It's common to think about audio power amplifiers as being "power" devices, because their outputs are given in watts and all of it. But they are really voltage amplifiers that can source or sink a lot of current.

This means that there's an upper limit to an amplifier's output, which is the supply rail. Hit the rail and you clip, we all know that, right?

What happens when you clip a signal? The simple answer is that the output stays at the rail for the duration of the time that the input voltage times the gain wants to exceed the rail (plus, perhaps, an overload recovery time).

And all of the time sitting at the rail means you're just dumping current, in a DC sense, into the voice coil and you're baking it.

The amplifier with the higher voltage rails ("more power") would allow a higher-level output to go through unclipped, and because real music waveforms don't sit at a peak for very long, a peak doesn't damage the driver because it's not generating enough heat to do so. The amplifier with the lower voltage rails ("less power") clips and stays at the rail and thus a constant voltage level, generating more heat in the voice coil and eventually the driver dies.

Area under the curve.

As for the Klipsch minimum-power recommendation, it's silly. As long as the amplifier output is clean, not clipped, a 5 W amplifier won't damage the speakers.
I'm confused, sorry. I do understand that a long duration DC signal will fry a tweeter. I'm just confused on why the exact same amplifier with, say, a +-12V rail can damage a tweeter more than the twin with a +-24V rail, assuming the output signals are identical amplitude (hence the 12V one is clipped)

I created two horrible Paint JPGs, showing what I mean. Same signal overall amplitude, in one case clipped at an arbitrary height we can call 12V, another full swing. In both cases, the area under the curve is in red. And in the clipped version, the area under the curve is smaller. More complex waveforms will look similar, unless the recovery time from clipping exceeds the highest audio frequency. But even at 44KHz, that would mean a recovery slower than 22 micro seconds

Is recovery from clipping that slow? Or am I missing something else?

 

Offline Conrad Hoffman

  • Super Contributor
  • ***
  • Posts: 1276
  • Country: us
    • The Messy Basement
Re: Yet another Audiophile Question.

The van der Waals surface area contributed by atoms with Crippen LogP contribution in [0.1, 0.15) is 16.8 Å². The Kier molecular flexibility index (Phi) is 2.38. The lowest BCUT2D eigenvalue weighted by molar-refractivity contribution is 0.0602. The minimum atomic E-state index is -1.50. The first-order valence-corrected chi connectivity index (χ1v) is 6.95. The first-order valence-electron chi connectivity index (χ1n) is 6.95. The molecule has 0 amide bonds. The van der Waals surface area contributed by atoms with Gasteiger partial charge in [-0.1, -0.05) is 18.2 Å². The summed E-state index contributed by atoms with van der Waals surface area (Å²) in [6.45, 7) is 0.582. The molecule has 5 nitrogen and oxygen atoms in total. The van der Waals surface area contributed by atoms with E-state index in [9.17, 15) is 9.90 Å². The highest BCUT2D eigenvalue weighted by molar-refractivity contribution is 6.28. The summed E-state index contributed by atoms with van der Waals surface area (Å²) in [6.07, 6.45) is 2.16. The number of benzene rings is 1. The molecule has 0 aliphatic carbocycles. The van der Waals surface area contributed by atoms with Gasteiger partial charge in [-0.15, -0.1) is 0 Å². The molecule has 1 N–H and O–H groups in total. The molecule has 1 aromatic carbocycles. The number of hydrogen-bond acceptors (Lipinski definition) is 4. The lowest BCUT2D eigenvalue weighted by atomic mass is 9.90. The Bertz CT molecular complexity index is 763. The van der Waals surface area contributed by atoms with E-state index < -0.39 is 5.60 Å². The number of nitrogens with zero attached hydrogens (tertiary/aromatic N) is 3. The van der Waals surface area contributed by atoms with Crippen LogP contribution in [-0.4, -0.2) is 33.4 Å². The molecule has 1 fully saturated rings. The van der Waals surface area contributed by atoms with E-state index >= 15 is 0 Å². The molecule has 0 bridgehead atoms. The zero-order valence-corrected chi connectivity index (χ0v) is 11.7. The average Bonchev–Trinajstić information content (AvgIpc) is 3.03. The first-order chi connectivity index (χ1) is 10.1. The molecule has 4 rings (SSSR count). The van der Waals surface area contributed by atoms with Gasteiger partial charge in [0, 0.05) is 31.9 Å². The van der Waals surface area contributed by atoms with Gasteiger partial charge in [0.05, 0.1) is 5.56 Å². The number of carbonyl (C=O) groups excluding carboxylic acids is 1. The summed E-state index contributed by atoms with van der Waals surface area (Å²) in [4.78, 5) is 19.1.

« Reply #23 on: August 06, 2020, 11:24:19 pm »
As usual, Rod Elliott explains things better than I ever could- https://sound-au.com/tweeters.htm
 

Offline robca

  • Regular Contributor
  • *
  • Posts: 129
Re: Yet another Audiophile Question.
« Reply #24 on: August 07, 2020, 12:19:54 am »
As usual, Rod Elliott explains things better than I ever could- https://sound-au.com/tweeters.htm
Relevant part here:

A persistent myth in the audio industry is that clipping damages tweeters, so you should use a bigger amp to ensure more headroom so the amp won't clip.  This claim is simply bollocks!  Take the 100W amp described above, and replace with an amp big enough to prevent clipping ... even with the additional 12dB input signal as shown in Figure 7.  Since a 100W amp was just below clipping with an average output of 16W, if we add 12dB that takes the peak amp power to 1.6kW (near enough) and the average power will be 254W.

Do you imagine for an instant that this amp won't blow the tweeters (and everything else) if the input level is increased by 12dB (until it's just below clipping)?  Everything will fail, and usually fairly quickly if the speaker was designed for a 'nominal' 100W input.  It is simply nonsense to imagine that the loudspeaker drivers in a 100W speaker can survive an average power of over 250W and peak power of up to 1.6kW.


Which is exactly why I was confused by the statement that a higher voltage rail will not cause problems. The contrary is true: assuming two identical ideal amplifiers with the same input and amplification factor, one with 12V rail one with 24V rail, the one with 24V rail will blow the tweeter faster

And what the Klipsch rep said is wrong.
 


Share me

Digg  Facebook  SlashDot  Delicious  Technorati  Twitter  Google  Yahoo
Smf